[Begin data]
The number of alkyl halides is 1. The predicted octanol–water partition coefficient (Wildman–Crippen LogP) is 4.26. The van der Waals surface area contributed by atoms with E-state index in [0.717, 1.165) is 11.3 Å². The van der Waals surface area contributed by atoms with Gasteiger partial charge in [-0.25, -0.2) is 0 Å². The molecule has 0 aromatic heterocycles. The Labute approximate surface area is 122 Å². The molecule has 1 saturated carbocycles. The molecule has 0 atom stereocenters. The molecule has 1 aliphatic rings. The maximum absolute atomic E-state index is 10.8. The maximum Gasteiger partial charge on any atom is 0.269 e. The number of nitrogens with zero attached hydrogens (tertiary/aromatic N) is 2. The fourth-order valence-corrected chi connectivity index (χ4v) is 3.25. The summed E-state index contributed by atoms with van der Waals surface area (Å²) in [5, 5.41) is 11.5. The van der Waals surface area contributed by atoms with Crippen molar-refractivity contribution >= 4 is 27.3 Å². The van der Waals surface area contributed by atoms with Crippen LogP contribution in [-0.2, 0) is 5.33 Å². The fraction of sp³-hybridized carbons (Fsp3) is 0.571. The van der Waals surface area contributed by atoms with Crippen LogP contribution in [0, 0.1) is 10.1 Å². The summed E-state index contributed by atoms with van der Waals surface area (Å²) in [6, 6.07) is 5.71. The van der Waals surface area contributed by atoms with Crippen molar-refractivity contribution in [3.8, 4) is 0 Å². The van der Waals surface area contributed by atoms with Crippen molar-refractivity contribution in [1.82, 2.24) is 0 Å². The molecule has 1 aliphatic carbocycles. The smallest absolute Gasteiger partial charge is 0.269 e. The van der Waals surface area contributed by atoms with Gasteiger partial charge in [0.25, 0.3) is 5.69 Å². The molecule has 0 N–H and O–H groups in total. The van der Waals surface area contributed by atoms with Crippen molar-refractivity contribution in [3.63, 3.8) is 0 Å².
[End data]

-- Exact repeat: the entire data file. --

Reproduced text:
The number of alkyl halides is 1. The predicted octanol–water partition coefficient (Wildman–Crippen LogP) is 4.26. The van der Waals surface area contributed by atoms with E-state index in [0.717, 1.165) is 11.3 Å². The van der Waals surface area contributed by atoms with Gasteiger partial charge in [-0.25, -0.2) is 0 Å². The molecule has 0 aromatic heterocycles. The Labute approximate surface area is 122 Å². The molecule has 1 saturated carbocycles. The molecule has 0 atom stereocenters. The molecule has 1 aliphatic rings. The maximum absolute atomic E-state index is 10.8. The maximum Gasteiger partial charge on any atom is 0.269 e. The number of nitrogens with zero attached hydrogens (tertiary/aromatic N) is 2. The fourth-order valence-corrected chi connectivity index (χ4v) is 3.25. The summed E-state index contributed by atoms with van der Waals surface area (Å²) in [5, 5.41) is 11.5. The van der Waals surface area contributed by atoms with Crippen molar-refractivity contribution >= 4 is 27.3 Å². The van der Waals surface area contributed by atoms with Crippen LogP contribution in [-0.2, 0) is 5.33 Å². The fraction of sp³-hybridized carbons (Fsp3) is 0.571. The van der Waals surface area contributed by atoms with Crippen LogP contribution in [0, 0.1) is 10.1 Å². The summed E-state index contributed by atoms with van der Waals surface area (Å²) in [6, 6.07) is 5.71. The van der Waals surface area contributed by atoms with Crippen molar-refractivity contribution in [3.8, 4) is 0 Å². The van der Waals surface area contributed by atoms with Crippen molar-refractivity contribution in [1.82, 2.24) is 0 Å². The molecule has 1 aliphatic carbocycles. The smallest absolute Gasteiger partial charge is 0.269 e. The van der Waals surface area contributed by atoms with Gasteiger partial charge in [0.25, 0.3) is 5.69 Å². The molecule has 0 N–H and O–H groups in total. The van der Waals surface area contributed by atoms with Crippen molar-refractivity contribution in [3.63, 3.8) is 0 Å².